Friday of the Fifth Week in Ordinary Time
February 12, 2021
Today, in God’s Lavish Mercy, we pray with Psalm 32, a classic penitential psalm.
It is an uncomplicated description of repentance and forgiveness which, nevertheless, discloses profound insights into the human spirit.
Blessed is the one whose fault is taken away,Psalm 32:1-2
whose sin is covered.
Blessed the one to whom the LORD imputes not guilt,
in whose spirit there is no guile.
This relational sequence of confession and forgiveness is probed in depth in Psalm 32 (where) the speaker describes his silence and his consequent bodily disability (vv. 3–4). One can observe in the psalm an inchoate theory of repression that became definitive for Sigmund Freud. Repression immobilizes, says the psalmist! The abrupt move in verse 5 concerns the process of making his sin known, saying it aloud, confessing it.
It is confession that makes forgiveness possible. It is denial that precludes assurance and that immobilizes the perpetrator.Walter Brueggemann, From Whom No Secrets Are Hid
Praying with Psalm 32 this morning reminded me of a story I wrote a few years ago.
Young Emma, skewered by indecision, had stared into her mother’s jewelry box. She had always loved those silver earrings, a gift to her mother from her grandmother—an heirloom now, a treasure beyond price. She wanted so to wear them on this special date, but they were “hands off” and she knew it. Still, her mother at work and unaware of her desire, Emma had succumbed to temptation.
The dance had been wonderful, a whirlwind of such delight that Emma had not noticed when her left earring had brushed against her partner’s shoulder, tumbling hopelessly under the dancers’ trampling feet. Only at evening’s end, approaching her front door exhausted and dreamy, had she reached up to unclip the precious gems.
Her mother sat waiting for her in the soft lamplight, having already noticed the earrings missing from her dresser. Awaiting retribution, Emma knelt beside her mother and confessed the further sacrilege of loss. But her mother simply cupped Emma’s tearful face in her hands, whispering, “You are my jewel. Of course I forgive you.” Though accustomed to her mother’s kindness, this act of compassion astonished Emma, filling her with an indescribable, transformative gratitude.
As we pray Psalm 32, there may be a great forgiveness we are thankful for, or just the small kindnesses that allow us to rise each morning with joy and hope. Perhaps there is a memory of compassion, like Emma’s, that we treasure—one that in turn has made us kinder and more honest.
But maybe, on the other hand, there is a “lost earring”, never acknowledged. With time, that unacknowledgement burrows deeper into the spirit restricting our capacity to love.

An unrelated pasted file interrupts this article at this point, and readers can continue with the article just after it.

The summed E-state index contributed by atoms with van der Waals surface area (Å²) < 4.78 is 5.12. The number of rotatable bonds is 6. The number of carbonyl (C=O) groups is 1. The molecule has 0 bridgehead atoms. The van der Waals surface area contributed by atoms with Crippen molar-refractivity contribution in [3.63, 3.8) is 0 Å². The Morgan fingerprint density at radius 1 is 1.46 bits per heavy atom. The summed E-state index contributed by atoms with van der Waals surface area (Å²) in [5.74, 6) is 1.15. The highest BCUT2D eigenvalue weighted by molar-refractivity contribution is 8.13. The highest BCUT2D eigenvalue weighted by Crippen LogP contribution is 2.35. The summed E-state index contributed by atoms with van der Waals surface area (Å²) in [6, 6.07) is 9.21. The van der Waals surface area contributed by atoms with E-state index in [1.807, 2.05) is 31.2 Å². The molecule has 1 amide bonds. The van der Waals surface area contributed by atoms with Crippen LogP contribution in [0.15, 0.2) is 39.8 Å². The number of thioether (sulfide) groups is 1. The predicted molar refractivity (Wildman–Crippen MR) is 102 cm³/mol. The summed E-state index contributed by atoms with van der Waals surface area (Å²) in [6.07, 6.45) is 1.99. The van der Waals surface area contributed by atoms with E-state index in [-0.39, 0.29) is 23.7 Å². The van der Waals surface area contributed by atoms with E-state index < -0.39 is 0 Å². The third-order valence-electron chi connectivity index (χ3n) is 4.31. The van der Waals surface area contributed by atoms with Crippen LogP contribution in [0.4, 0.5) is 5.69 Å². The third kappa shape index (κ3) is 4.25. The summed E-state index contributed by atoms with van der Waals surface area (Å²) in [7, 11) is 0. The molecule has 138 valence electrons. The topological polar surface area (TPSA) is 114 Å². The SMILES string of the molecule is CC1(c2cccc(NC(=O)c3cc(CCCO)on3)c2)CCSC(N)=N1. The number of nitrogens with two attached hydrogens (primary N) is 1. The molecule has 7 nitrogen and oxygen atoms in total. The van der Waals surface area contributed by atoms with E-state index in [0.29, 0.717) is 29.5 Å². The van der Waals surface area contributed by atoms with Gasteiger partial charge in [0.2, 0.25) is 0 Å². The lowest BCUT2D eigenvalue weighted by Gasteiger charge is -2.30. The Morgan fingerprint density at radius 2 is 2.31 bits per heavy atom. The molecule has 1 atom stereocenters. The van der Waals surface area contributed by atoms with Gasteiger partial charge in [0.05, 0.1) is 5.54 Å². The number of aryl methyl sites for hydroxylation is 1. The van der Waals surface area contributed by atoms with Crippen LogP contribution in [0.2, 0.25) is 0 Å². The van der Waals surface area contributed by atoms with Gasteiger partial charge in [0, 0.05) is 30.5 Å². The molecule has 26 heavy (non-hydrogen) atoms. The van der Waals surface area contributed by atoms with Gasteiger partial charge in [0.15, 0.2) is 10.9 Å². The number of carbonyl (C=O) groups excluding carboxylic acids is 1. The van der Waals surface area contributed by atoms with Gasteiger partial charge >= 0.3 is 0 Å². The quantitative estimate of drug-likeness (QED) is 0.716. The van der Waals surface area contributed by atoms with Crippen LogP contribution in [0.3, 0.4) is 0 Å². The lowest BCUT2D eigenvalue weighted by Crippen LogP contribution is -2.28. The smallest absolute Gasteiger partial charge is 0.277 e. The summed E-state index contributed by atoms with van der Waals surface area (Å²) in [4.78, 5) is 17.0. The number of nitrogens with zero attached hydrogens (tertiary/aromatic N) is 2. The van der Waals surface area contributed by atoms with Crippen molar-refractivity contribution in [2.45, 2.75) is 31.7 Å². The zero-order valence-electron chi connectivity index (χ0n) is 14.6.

Psalm 32 reminds us that God is our Mother waiting in the lamplight to cup our face with love, to receive our joyful thanks for divine mercies.
For this shall every faithful soul pray to youPsalm 32:6
in time of stress.
Though deep waters overflow,
they shall not reach us.
Like Emma, we may be astonished at the graciousness that has been given to us. We may respond by pouring out our thanks to God in a silent act of prayer.
May we also have the courage to become like our merciful God, anticipating the other’s need for our forgiveness. May we seek the strength not to harbor injury, but too release it to make room for further grace in our hearts.
Poetry: FIRST FORGIVENESS - Irene Zimmerman The usually mild evening breeze became a wailing wind when the gates clanged shut behind them. They shivered despite their leathery clothes as they searched for the fragrant blossoms they’d grown accustomed to sleep on, but found only serpentine coils that bit and drew blood from their hands. It was Eve who discovered the cave. When she emerged, she saw Adam standing uncertainly at the entrance. A river of fire flooded her face as she remembered his blaming words— “The woman you gave me, she gave me fruit from the tree, and I ate.” “Spend the night wherever you choose,” she told him bitterly. “You needn’t stay with me.” Long afterwards, when even the moon’s cold light had left the entrance and she’d made up a word for the hot rain running from her eyes, she sensed Adam near her in the dark. His breath shivered on her face. “Eve,” he moaned, “I’m sorry. Forgive me.” In the darkness between them the unfamiliar words waited, quivering. She understood their meaning when she touched his tears.
Music: Father, I Have Sinned – Eugene O’Reilly
Our story above was about a “prodigal daughter”. Our music is about a “prodigal son”.